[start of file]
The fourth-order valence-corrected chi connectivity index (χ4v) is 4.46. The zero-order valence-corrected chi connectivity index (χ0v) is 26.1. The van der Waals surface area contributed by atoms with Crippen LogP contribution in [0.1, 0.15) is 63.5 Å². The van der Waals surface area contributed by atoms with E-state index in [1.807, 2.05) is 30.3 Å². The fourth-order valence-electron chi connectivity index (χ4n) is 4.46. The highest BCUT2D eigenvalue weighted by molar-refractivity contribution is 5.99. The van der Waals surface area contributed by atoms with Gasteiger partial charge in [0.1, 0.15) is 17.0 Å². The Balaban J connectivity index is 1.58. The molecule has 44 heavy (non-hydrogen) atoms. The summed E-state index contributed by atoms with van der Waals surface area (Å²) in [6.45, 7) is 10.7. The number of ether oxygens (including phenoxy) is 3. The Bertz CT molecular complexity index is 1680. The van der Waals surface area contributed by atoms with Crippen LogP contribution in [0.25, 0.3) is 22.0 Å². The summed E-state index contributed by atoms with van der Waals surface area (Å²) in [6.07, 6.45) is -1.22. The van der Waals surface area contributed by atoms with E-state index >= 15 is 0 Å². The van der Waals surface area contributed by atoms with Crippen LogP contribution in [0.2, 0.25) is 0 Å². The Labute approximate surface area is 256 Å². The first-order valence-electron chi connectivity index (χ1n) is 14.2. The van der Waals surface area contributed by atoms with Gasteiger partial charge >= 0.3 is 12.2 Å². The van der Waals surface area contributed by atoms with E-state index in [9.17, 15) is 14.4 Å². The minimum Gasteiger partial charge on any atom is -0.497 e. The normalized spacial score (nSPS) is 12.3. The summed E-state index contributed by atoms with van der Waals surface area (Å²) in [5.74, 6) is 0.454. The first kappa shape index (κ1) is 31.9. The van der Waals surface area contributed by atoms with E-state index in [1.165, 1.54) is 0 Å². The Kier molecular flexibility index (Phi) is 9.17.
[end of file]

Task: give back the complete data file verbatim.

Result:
The fourth-order valence-corrected chi connectivity index (χ4v) is 4.46. The zero-order valence-corrected chi connectivity index (χ0v) is 26.1. The van der Waals surface area contributed by atoms with Crippen LogP contribution in [0.1, 0.15) is 63.5 Å². The van der Waals surface area contributed by atoms with E-state index in [1.807, 2.05) is 30.3 Å². The fourth-order valence-electron chi connectivity index (χ4n) is 4.46. The highest BCUT2D eigenvalue weighted by molar-refractivity contribution is 5.99. The van der Waals surface area contributed by atoms with Gasteiger partial charge in [0.1, 0.15) is 17.0 Å². The Balaban J connectivity index is 1.58. The molecule has 44 heavy (non-hydrogen) atoms. The summed E-state index contributed by atoms with van der Waals surface area (Å²) in [6.45, 7) is 10.7. The number of ether oxygens (including phenoxy) is 3. The Bertz CT molecular complexity index is 1680. The van der Waals surface area contributed by atoms with Crippen LogP contribution in [0.25, 0.3) is 22.0 Å². The summed E-state index contributed by atoms with van der Waals surface area (Å²) in [6.07, 6.45) is -1.22. The van der Waals surface area contributed by atoms with E-state index >= 15 is 0 Å². The van der Waals surface area contributed by atoms with Crippen LogP contribution in [0.2, 0.25) is 0 Å². The Labute approximate surface area is 256 Å². The first-order valence-electron chi connectivity index (χ1n) is 14.2. The van der Waals surface area contributed by atoms with Gasteiger partial charge >= 0.3 is 12.2 Å². The van der Waals surface area contributed by atoms with E-state index in [9.17, 15) is 14.4 Å². The minimum Gasteiger partial charge on any atom is -0.497 e. The normalized spacial score (nSPS) is 12.3. The summed E-state index contributed by atoms with van der Waals surface area (Å²) in [5.74, 6) is 0.454. The first kappa shape index (κ1) is 31.9. The van der Waals surface area contributed by atoms with E-state index in [1.165, 1.54) is 0 Å². The Kier molecular flexibility index (Phi) is 9.17.